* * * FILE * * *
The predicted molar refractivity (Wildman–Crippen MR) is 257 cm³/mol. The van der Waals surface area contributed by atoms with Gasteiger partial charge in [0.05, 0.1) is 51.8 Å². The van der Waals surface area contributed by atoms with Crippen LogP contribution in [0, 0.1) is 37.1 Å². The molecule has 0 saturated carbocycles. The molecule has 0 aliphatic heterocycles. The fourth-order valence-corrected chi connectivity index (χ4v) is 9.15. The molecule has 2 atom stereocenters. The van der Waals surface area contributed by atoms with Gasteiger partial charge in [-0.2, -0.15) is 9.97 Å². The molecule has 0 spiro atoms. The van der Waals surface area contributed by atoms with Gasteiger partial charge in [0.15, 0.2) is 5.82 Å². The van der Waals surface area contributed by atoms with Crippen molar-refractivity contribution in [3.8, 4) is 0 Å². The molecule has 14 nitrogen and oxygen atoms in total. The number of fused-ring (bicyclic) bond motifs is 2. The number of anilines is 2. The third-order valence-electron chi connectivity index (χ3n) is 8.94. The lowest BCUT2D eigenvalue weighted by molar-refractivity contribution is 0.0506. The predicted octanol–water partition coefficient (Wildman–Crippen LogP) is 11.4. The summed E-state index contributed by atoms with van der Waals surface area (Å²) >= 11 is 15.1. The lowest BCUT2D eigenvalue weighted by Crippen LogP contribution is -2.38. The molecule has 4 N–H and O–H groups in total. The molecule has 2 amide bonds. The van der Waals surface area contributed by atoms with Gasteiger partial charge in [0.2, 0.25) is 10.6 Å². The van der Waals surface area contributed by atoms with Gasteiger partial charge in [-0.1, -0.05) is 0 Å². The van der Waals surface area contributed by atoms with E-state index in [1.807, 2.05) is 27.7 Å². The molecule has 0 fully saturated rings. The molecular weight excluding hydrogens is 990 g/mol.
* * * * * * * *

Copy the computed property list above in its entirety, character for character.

The predicted molar refractivity (Wildman–Crippen MR) is 257 cm³/mol. The van der Waals surface area contributed by atoms with Gasteiger partial charge in [0.05, 0.1) is 51.8 Å². The van der Waals surface area contributed by atoms with Crippen LogP contribution in [0, 0.1) is 37.1 Å². The molecule has 0 saturated carbocycles. The molecule has 0 aliphatic heterocycles. The fourth-order valence-corrected chi connectivity index (χ4v) is 9.15. The molecule has 2 atom stereocenters. The van der Waals surface area contributed by atoms with Gasteiger partial charge in [-0.2, -0.15) is 9.97 Å². The molecule has 0 spiro atoms. The van der Waals surface area contributed by atoms with Gasteiger partial charge in [0.15, 0.2) is 5.82 Å². The van der Waals surface area contributed by atoms with Crippen molar-refractivity contribution in [3.8, 4) is 0 Å². The molecule has 14 nitrogen and oxygen atoms in total. The number of fused-ring (bicyclic) bond motifs is 2. The number of anilines is 2. The third-order valence-electron chi connectivity index (χ3n) is 8.94. The lowest BCUT2D eigenvalue weighted by molar-refractivity contribution is 0.0506. The predicted octanol–water partition coefficient (Wildman–Crippen LogP) is 11.4. The summed E-state index contributed by atoms with van der Waals surface area (Å²) >= 11 is 15.1. The lowest BCUT2D eigenvalue weighted by Crippen LogP contribution is -2.38. The molecule has 4 N–H and O–H groups in total. The molecule has 2 amide bonds. The van der Waals surface area contributed by atoms with Gasteiger partial charge in [0.2, 0.25) is 10.6 Å². The van der Waals surface area contributed by atoms with Gasteiger partial charge in [-0.1, -0.05) is 0 Å². The van der Waals surface area contributed by atoms with E-state index in [1.807, 2.05) is 27.7 Å². The molecule has 0 fully saturated rings. The molecular weight excluding hydrogens is 990 g/mol.